SAN ANTONIO – The Tobin Center for the Performing Arts kicks off a national tour for former Georgia lawmaker Stacey Abrams on Monday night. It will likely be a sold-out event, with KSAT 12′s own Ursula Pari moderating “A Conversation with Stacey Abrams.”
In advance, Ursula got a chance to sit down with the famous voting rights activist to get a preview of what they’ll talk about on stage.
The interview touched on a lot of issues, many of which were serious in nature, such as her family history of beating the odds while being Black in America. It’s a family tradition to sign up Black citizens for the voting rolls, for example.
“My responsibility as an American, not as a Democrat, not as a Black person. My responsibility as an American is to ensure that every eligible citizen has every opportunity to be seen and be heard and be included in our democracy,” Abrams said.
But there are lots of things you may not know about this Democrat firebrand, who unequivocally wants to be President of the United States.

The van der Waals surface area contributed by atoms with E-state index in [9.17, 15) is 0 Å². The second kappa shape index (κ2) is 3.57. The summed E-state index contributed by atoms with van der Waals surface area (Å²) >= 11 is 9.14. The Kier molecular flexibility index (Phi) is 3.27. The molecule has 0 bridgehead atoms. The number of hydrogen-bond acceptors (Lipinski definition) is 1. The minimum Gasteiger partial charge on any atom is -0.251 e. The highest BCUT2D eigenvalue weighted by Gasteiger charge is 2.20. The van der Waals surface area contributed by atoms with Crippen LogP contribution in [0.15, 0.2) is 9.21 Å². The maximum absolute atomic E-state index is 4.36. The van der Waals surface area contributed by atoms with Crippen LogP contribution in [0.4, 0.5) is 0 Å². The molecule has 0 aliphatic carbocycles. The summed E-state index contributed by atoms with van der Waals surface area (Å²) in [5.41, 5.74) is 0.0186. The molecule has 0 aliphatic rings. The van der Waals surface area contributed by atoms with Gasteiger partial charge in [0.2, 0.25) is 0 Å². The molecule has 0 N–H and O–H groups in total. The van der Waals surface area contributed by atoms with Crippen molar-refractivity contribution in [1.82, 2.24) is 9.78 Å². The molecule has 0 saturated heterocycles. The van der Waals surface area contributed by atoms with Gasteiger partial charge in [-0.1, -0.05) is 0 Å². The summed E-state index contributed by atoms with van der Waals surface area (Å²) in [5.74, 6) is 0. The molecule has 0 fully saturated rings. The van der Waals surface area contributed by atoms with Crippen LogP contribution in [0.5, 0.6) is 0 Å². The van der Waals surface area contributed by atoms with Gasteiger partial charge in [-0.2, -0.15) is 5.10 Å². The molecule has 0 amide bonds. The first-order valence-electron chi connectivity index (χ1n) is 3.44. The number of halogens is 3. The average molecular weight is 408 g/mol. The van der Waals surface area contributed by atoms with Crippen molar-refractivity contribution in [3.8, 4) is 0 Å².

Some fun facts:
- As a child, she worked at Girl Scout camp teaching horseback riding (and cleaned the stalls too).
- She won a competition showing a cow at a livestock show.
- She has written eight romance and suspense novels, two non-fiction books, and one legal thriller.
- She has started, owned, and sold numerous successful businesses.
- She earned a Master’s degree from the University of Texas in Austin.
What you already know about Stacey Abrams is that she ran for Governor of Georgia but lost to a man who was Secretary of State, purged hundreds of thousands of voters from the state registry. Her refusal to concede the race catapulted her name recognition to the top of a list of potential White House contenders.
While she was not tapped to be President Joe Biden’s Vice President, she is not done with the idea that she could end up in the highest office. In the meantime, she’s motivated hundreds of thousands of people to register to vote.
“What I’ve tried to do for others is give people the map, and say, ‘here’s what you need. Here’s where you can go.’ You don’t tell anybody where they have to end up, but you at least make sure they’ve got the tools they need,” she explained
A Conversation with Stacey Abrams is set for Monday night at 7:30 p.m. at the Tobin Center.